Description of Canis lupus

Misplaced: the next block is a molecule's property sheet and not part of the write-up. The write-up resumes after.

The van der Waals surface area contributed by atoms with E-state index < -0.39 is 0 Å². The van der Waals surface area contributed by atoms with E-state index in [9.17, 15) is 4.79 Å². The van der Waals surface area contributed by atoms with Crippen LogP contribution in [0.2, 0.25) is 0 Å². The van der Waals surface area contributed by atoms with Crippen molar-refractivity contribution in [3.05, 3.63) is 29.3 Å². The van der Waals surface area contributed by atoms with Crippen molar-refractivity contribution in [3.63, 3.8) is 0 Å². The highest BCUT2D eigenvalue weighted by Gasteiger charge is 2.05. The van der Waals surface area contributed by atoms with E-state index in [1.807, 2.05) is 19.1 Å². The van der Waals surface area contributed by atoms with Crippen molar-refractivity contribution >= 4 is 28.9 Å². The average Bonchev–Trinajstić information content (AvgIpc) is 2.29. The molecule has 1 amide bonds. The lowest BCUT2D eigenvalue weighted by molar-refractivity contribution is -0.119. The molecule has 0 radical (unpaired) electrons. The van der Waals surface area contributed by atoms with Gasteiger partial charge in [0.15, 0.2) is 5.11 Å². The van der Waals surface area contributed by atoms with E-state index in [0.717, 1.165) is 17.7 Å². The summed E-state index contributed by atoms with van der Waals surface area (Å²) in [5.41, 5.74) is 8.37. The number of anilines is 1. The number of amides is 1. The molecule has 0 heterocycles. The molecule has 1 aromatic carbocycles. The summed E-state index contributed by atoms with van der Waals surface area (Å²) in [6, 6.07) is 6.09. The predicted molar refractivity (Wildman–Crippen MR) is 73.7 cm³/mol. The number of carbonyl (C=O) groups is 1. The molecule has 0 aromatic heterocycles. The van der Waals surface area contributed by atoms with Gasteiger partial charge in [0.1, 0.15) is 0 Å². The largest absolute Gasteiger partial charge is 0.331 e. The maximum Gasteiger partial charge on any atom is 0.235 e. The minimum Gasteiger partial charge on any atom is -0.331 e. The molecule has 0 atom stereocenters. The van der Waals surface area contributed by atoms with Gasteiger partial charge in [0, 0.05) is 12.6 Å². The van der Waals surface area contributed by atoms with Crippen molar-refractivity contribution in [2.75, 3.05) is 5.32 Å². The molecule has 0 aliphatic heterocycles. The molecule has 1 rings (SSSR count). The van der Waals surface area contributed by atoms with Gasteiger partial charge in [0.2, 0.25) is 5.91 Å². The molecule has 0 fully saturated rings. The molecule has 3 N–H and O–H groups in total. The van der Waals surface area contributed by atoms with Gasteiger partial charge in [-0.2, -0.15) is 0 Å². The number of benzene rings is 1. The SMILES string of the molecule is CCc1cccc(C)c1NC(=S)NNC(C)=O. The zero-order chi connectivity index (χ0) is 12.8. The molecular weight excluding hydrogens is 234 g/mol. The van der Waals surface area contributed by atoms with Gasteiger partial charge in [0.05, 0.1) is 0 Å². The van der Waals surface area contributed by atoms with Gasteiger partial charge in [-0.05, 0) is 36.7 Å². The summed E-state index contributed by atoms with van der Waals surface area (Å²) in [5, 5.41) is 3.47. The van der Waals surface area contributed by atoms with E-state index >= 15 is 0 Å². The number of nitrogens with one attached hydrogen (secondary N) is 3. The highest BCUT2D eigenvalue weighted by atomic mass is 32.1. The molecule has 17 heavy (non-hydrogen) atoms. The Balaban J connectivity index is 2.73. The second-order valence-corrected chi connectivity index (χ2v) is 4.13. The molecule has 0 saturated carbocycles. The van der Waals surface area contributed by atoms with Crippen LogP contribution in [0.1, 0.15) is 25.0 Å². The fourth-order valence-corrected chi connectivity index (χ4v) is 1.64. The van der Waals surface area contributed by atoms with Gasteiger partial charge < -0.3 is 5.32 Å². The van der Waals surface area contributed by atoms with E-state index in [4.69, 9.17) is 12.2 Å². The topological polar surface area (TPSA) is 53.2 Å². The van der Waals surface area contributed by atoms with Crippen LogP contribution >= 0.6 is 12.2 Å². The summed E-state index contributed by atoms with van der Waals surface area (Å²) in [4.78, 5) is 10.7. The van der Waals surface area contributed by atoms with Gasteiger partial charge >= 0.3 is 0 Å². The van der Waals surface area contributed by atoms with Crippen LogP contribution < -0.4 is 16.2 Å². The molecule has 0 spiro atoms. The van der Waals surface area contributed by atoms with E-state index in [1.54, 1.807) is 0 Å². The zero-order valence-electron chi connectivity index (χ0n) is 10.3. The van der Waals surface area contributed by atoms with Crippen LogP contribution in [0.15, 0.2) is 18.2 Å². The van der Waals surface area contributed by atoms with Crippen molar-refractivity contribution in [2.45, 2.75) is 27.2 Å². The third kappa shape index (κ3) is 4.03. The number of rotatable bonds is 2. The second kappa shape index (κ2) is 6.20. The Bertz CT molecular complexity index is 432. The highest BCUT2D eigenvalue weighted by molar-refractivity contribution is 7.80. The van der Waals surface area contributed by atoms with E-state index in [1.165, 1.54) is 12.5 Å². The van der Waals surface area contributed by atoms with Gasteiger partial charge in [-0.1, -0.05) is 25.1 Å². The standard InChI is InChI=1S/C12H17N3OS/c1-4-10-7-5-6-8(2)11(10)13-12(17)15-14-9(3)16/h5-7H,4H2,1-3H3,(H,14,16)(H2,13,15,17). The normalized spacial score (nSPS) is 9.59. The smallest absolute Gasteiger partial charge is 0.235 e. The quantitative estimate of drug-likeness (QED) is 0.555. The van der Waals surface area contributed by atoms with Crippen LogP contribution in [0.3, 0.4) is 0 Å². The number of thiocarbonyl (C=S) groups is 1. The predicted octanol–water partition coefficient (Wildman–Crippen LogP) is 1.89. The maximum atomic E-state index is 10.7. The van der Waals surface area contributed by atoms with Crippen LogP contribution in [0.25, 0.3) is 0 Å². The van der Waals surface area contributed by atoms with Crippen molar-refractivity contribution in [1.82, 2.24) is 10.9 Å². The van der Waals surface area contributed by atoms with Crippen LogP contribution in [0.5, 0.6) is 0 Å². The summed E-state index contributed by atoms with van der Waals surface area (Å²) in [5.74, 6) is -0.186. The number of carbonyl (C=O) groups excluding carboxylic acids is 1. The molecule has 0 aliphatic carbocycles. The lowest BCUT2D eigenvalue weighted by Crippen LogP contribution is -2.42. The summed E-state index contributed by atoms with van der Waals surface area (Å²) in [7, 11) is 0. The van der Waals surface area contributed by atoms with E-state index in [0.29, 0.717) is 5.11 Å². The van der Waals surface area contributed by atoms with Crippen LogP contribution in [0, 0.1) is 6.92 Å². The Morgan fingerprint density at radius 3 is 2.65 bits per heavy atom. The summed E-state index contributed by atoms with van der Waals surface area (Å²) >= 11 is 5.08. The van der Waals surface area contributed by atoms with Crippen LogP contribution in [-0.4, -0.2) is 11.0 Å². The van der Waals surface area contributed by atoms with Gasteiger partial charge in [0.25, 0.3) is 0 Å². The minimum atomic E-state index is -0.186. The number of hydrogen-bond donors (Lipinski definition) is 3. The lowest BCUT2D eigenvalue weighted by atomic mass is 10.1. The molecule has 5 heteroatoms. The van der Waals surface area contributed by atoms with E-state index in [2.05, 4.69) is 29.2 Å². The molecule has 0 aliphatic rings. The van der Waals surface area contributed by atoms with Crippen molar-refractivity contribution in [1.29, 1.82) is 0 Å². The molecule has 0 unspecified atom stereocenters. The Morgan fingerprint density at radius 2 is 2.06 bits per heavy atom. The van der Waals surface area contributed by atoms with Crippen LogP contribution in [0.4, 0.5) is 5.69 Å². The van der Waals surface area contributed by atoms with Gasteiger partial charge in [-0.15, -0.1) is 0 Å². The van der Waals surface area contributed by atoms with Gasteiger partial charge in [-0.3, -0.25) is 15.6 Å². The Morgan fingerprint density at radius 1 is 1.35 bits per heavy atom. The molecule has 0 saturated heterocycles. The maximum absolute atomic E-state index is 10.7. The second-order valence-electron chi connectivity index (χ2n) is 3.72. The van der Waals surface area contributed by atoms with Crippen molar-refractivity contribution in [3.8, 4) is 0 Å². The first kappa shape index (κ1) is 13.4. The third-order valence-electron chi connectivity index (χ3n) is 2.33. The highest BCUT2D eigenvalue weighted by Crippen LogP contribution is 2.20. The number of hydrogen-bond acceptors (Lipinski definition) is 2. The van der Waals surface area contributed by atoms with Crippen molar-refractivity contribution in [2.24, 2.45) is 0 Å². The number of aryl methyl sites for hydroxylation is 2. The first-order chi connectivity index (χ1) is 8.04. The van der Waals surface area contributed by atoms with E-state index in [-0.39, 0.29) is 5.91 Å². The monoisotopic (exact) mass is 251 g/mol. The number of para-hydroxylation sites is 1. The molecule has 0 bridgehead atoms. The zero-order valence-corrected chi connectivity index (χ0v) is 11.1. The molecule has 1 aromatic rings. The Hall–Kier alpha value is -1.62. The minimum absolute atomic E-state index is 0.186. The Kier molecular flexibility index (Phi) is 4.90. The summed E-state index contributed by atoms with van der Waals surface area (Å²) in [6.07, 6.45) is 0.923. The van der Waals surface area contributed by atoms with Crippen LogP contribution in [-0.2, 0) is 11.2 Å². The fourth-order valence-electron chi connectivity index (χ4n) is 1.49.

There are about 40 suspecies of Canis lupus (dogs and wolves) , including two domesticated subspecies (Canis lupus dingo in Australia and Canis lupus familiaris - mans best friend). Many subspecies of wolf occur throughout the Northern hemisphere. Canis lupus is assessed as Least Concern by the IUCN, as its relatively widespread range and stable population trend mean that the species, at global level, does not meet, or nearly meet, any of the criteria for the threatened categories. However, some local populations are classified as Endangered and some subspecies are endangered or extinct. The domestic dogs were derived from the gray wolf domestication about 15,000 years ago. The dog may have been the first animal to be domesticated, and has been the most widely kept working, hunting, and companion animal in human history. They quickly became widespread across world cultures. Dogs perform many roles for people, such as hunting, herding, pulling loads, protection, assisting police and military, companionship, and, more recently, aiding handicapped individuals. In some cultures, dogs are also an important source of meat. In 2001, there were estimated to be 400 million dogs in the world. Over the 15,000-year span in which the dog has been domesticated, it has diverged into a handful of landraces, groups of similar animals whose morphology and behavior have been shaped by environmental factors and functional roles.Selective breeding has produced hundreds of varied breeds, showing more behavioral and morphological variation than any other land mammal. Height measured to the withers ranges from a few inches in the Chihuahua to a few feet in the Irish Wolfhound; color varies from white through grays (usually called blue) to black, and browns from light (tan) to dark (red or chocolate) in a wide variation of patterns.